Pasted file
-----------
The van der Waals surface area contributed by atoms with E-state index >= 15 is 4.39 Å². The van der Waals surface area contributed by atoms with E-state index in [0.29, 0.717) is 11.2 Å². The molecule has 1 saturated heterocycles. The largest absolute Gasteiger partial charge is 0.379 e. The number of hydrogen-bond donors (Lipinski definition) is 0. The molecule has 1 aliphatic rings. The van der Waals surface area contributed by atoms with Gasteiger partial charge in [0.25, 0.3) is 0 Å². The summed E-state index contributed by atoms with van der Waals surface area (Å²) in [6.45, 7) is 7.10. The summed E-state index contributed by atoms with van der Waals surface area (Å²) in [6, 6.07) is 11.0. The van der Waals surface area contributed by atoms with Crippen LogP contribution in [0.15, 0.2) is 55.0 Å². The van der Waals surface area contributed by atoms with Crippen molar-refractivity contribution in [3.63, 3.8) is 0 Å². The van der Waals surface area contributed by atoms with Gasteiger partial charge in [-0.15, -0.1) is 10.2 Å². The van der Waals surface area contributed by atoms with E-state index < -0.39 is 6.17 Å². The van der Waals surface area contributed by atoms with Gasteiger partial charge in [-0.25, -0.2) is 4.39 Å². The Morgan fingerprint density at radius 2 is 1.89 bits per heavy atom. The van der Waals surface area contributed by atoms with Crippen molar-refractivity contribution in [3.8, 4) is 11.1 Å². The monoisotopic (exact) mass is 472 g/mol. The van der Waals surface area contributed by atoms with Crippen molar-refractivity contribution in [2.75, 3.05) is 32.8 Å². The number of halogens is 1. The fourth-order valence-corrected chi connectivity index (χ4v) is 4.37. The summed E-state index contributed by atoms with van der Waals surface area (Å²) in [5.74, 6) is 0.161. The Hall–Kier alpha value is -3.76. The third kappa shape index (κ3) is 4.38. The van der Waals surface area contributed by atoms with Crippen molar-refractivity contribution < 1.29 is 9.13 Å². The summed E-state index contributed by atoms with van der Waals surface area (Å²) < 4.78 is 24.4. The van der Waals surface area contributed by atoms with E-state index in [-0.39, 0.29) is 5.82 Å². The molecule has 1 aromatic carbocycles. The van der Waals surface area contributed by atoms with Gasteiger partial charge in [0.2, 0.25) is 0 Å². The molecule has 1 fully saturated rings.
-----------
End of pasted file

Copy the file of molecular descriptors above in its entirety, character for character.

The van der Waals surface area contributed by atoms with E-state index >= 15 is 4.39 Å². The van der Waals surface area contributed by atoms with E-state index in [0.29, 0.717) is 11.2 Å². The molecule has 1 saturated heterocycles. The largest absolute Gasteiger partial charge is 0.379 e. The number of hydrogen-bond donors (Lipinski definition) is 0. The molecule has 1 aliphatic rings. The van der Waals surface area contributed by atoms with Gasteiger partial charge in [0.25, 0.3) is 0 Å². The summed E-state index contributed by atoms with van der Waals surface area (Å²) in [6.45, 7) is 7.10. The summed E-state index contributed by atoms with van der Waals surface area (Å²) in [6, 6.07) is 11.0. The van der Waals surface area contributed by atoms with Crippen LogP contribution in [0.15, 0.2) is 55.0 Å². The van der Waals surface area contributed by atoms with Crippen molar-refractivity contribution in [3.63, 3.8) is 0 Å². The van der Waals surface area contributed by atoms with Gasteiger partial charge in [-0.15, -0.1) is 10.2 Å². The van der Waals surface area contributed by atoms with E-state index < -0.39 is 6.17 Å². The van der Waals surface area contributed by atoms with Gasteiger partial charge in [-0.25, -0.2) is 4.39 Å². The Morgan fingerprint density at radius 2 is 1.89 bits per heavy atom. The van der Waals surface area contributed by atoms with Crippen molar-refractivity contribution in [3.8, 4) is 11.1 Å². The monoisotopic (exact) mass is 472 g/mol. The van der Waals surface area contributed by atoms with Crippen molar-refractivity contribution in [2.75, 3.05) is 32.8 Å². The number of halogens is 1. The fourth-order valence-corrected chi connectivity index (χ4v) is 4.37. The summed E-state index contributed by atoms with van der Waals surface area (Å²) in [5.74, 6) is 0.161. The Hall–Kier alpha value is -3.76. The third kappa shape index (κ3) is 4.38. The van der Waals surface area contributed by atoms with Crippen molar-refractivity contribution < 1.29 is 9.13 Å². The summed E-state index contributed by atoms with van der Waals surface area (Å²) < 4.78 is 24.4. The van der Waals surface area contributed by atoms with E-state index in [-0.39, 0.29) is 5.82 Å². The molecule has 1 aromatic carbocycles. The van der Waals surface area contributed by atoms with Gasteiger partial charge in [0.2, 0.25) is 0 Å². The molecule has 1 fully saturated rings.